Adjusted MIT and Rideshare Guy survey data still has median drivers earning below minimum wage in their states

An MIT research paper compared the earnings and costs of 1,100+ drivers on the two ride-sharing platforms, with the original version of the study concluding that the median profit was just \$3.37 per hour — with 74% of the drivers earning less than the minimum wage in the state where they operate.  The researchers also found that a median driver generates \$0.59 per mile of driving but incurs costs of \$0.30 per mile; and almost a third (30 per cent) of drivers were found to incur expenses exceeding their revenue or to be losing money for every mile they drive.  It’s the driver earnings figures that Uber took issue with, rather than the costs. Lyft also told us its initial impression of the study was it “shows some questionable assumptions”.

Harry Campbell, founder of The Ride Share Guy blog, which hosted the driver survey where MIT gathered data for its study, also queried MIT’s driver earnings calculations. “The expense side of things seems right on to me but \$7/hr in gross earnings seems too low based off my experience,” Campbell told us of MIT’s original study. “I think there was some ambiguity around the question about driver’s monthly income whereas I directly asked drivers this year how much they made per hour and the average was \$16.93 per hour before expenses.”

While Zoepf has said a “thorough” revision of the research will take “a few weeks” he has published an initial assessment of the net hourly ride-hailing driver profit distribution using two new methods — both of which bump up driver median profits (to \$8.55 per hour; and \$10p/h, respectively). Though only one puts a majority of drivers over the 2016 minimum wage in their state.

Here’s how he describes the two methods:

Using data in this survey there are two ways to calculate hourly revenue and net profit numbers. Method 1: use monthly revenue numbers when available (Question 14) and calculate hourly numbers using the working schedule reported in Question 11. Method 2: Use reported \$/hour revenue numbers when available (Questions 19 & 22). In both cases the profit from driving is higher than we initially reported.

Using Method 1, and following Hall’s advice not to adjust income, Median profit rises to \$8.55/hour from the \$3.37 initially reported. For 54% of drivers, profit per hour is less than 2016 minimum wage in their state. 8% of drivers lose money. Using Method 2, median profit rises to \$10/hour. For 41% of drivers, profit per hour is less than 2016 minimum wage in their state. 4% of drivers lose money. I’m happy to review these numbers with Hall and his team to address any remaining questions with the analysis as I release the next draft of the paper.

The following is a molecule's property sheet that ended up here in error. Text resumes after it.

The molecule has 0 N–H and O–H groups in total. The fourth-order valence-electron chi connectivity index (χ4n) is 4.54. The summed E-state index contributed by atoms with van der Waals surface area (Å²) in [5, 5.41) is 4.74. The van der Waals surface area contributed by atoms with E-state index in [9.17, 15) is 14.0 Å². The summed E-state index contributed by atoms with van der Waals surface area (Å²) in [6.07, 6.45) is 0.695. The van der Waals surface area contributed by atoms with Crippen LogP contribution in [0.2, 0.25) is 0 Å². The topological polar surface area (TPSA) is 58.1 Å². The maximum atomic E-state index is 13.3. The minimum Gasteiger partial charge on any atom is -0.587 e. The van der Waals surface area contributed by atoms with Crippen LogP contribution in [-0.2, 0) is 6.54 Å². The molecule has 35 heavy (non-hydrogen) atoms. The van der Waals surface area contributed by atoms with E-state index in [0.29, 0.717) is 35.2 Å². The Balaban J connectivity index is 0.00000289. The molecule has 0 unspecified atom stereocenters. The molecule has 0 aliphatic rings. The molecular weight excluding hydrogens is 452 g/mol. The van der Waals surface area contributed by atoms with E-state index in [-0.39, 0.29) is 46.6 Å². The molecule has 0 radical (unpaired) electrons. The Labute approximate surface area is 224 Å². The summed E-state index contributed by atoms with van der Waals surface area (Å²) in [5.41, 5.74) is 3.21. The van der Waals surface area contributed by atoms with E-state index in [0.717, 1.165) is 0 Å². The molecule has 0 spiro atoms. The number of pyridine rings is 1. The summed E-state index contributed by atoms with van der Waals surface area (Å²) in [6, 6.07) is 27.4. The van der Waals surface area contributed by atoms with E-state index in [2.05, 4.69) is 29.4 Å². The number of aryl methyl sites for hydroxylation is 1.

Zoepf goes on to call for Uber to provide better access to data to enable robust and independent analysis of the economics of the ride-sharing model, pointing out there is “no public ride-hailing data and a paucity of independent studies outside Uber’s own analyses”.

“In the spirit of collaboration, I ask the following from Uber, in keeping with the original objectives of this paper,” he continues. “(1) Help make an open, honest and public assessment of the range of ride-hailing driver profit after the cost of acquiring, operating and maintaining a vehicle. (2) Transparently present the difference between actual and tax-reportable vehicle expenses used in the business.

“In support of these goals I am happy to share existing cost data from this working paper with Uber or Lyft, or to incorporate full and accurate revenue data from Uber in this analysis should they decide to share such data.”

You can read his full response statement here.

One telling facet of the US ride-sharing market is that for most drivers Uber or Lyft is not their full time job. According to Campbell’s data, “about 65 per cent of ride-share drivers are part-timers — “so definitely a majority of drivers are doing this on the side or have other jobs”, he says.  That undermines the simplistic notion that drivers would simply not be driving for ride-sharing platforms if it was not economical for them to do so.

The reality is that most ride-sharing drivers are juggling multiple jobs — and are therefore having to make their own complex calculations to try to determine their individual costs and earnings. And having to do so without the benefit of public data to help them.

Add to that, some drivers may also be facing a bill payment falling due, such as a lease on a car, which means they feel they have to drive to earn income in the short term to cover an imminent cost.

For drivers who own the vehicle they are using for ride-sharing, over the longer term vehicle depreciation is also be being racked up in the background — saddling them with the burden of negative equity on their cars. A cost that Uber and Lyft’s businesses offload onto drivers — hence the criticism that gig economy business models are inherently exploitative.

Safe to say, the complex considerations and calculations that surround ride-hailing mean external and robust investigation of its economics is sorely needed. As is access to high quality data to enable vigorous research.What’s really not called for are insults to academic efforts that seek, in good faith, to quantify the pros and cons of ride-sharing.